One city in China (Shangyu) has over thousand umbrella factories.
Umbrellas can be used as offensive and defensive weapon. French President Nicolas Sarkozy was first who started using Kevlar coated umbrella as a part
of his security measures.
Umbrella can be used offensively as a weapon, or its shaft can effectively hide a secret blade. Modern security agencies are known to modify umbrellas for their secret purposes. For example, Bulgarian dissident writer Georgi Markov was assassinated in 1978 by KGB agent who carried deadly poison in his modified umbrella.
Many religions adopted umbrellas and parasols as a part of their ceremonies and processions.
One of the most famous hat that serve as some sort of big parasol is Mexican sombrero (which can be translated as "shade maker").
During the 19th century, European fashion demanded that umbrellas must be held in the middle of their shaft, with handle pointing toward the ground.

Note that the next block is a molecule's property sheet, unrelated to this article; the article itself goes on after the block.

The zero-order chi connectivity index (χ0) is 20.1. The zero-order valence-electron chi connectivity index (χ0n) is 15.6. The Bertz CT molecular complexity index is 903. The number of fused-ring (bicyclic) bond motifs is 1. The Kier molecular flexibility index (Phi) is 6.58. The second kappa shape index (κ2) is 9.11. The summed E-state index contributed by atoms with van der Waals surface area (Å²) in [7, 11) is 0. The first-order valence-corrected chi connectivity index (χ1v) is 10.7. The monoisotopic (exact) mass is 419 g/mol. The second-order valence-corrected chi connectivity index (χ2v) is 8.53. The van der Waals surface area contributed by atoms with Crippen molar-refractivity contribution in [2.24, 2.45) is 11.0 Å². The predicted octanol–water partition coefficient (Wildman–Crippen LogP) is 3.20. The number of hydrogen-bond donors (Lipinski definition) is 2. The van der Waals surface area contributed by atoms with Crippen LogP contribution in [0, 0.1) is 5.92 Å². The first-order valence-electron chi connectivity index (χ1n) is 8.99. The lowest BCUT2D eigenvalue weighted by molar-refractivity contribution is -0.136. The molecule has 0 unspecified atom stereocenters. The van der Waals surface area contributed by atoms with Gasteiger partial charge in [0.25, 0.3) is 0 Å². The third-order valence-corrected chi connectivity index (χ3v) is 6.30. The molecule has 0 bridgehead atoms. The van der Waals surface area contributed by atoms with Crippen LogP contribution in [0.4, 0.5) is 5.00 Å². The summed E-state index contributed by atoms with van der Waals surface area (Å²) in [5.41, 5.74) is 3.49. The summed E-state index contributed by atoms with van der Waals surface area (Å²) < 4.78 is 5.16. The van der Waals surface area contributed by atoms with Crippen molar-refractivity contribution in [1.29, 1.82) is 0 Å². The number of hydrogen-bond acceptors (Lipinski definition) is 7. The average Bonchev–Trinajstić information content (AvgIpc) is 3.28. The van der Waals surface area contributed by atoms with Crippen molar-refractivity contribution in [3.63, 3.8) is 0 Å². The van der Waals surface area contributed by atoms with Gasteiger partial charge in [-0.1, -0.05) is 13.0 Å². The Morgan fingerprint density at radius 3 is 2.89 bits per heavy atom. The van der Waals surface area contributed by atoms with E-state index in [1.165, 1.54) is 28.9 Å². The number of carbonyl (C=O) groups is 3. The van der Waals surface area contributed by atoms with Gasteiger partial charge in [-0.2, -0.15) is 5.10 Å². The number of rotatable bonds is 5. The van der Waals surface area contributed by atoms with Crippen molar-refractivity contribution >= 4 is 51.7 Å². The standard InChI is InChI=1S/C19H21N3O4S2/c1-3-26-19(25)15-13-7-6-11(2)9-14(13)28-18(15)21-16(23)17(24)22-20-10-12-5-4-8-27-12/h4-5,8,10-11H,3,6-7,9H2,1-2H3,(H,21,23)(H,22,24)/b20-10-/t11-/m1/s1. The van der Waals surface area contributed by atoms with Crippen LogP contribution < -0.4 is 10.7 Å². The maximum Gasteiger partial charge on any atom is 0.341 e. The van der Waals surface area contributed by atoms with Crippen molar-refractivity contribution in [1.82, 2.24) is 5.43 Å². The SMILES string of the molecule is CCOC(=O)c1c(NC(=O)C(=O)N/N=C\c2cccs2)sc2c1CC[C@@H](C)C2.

English nobility preferred umbrellas made from blue or green silk.
Steel ribbed umbrellas were invented in 1852 by Samuel Fox.
First working "folding umbrella" was introduced in 1969 by Bradford Philips.
Over 33 million umbrellas are sold in United States each year.
First use of simple made sun protecting umbrellas (parasols) comes from 3-4 thousand year old Egypt and Assyria. The exact time when parasols from
natural materials (palm leaves) were made is not known, although scientist speculate they were used since the dawn of human civilization.
During its first thousand years of life, parasols were viewed as a symbol of wealth and power. Many civilizations practiced tradition of showcasing
exotic and complex made parasols of their rulers.
First waterproofed umbrellas were created in ancient China, over 3 thousand years ago. Many Asian rulers showcased their might with multi-tiered
parasols that sometimes had up to 20 levels of protection.
From around 1000 BC to 400 AD, small and foldable parasols (in their design almost identical to modern umbrellas) represented one of the fashion
accessories of females in Greece and Rome.
During the European Middle Ages, people protected themselves against sun and rain with long waterproofed coats and hats. This tradition spread across
the world during the Age of Discovery, but was soon.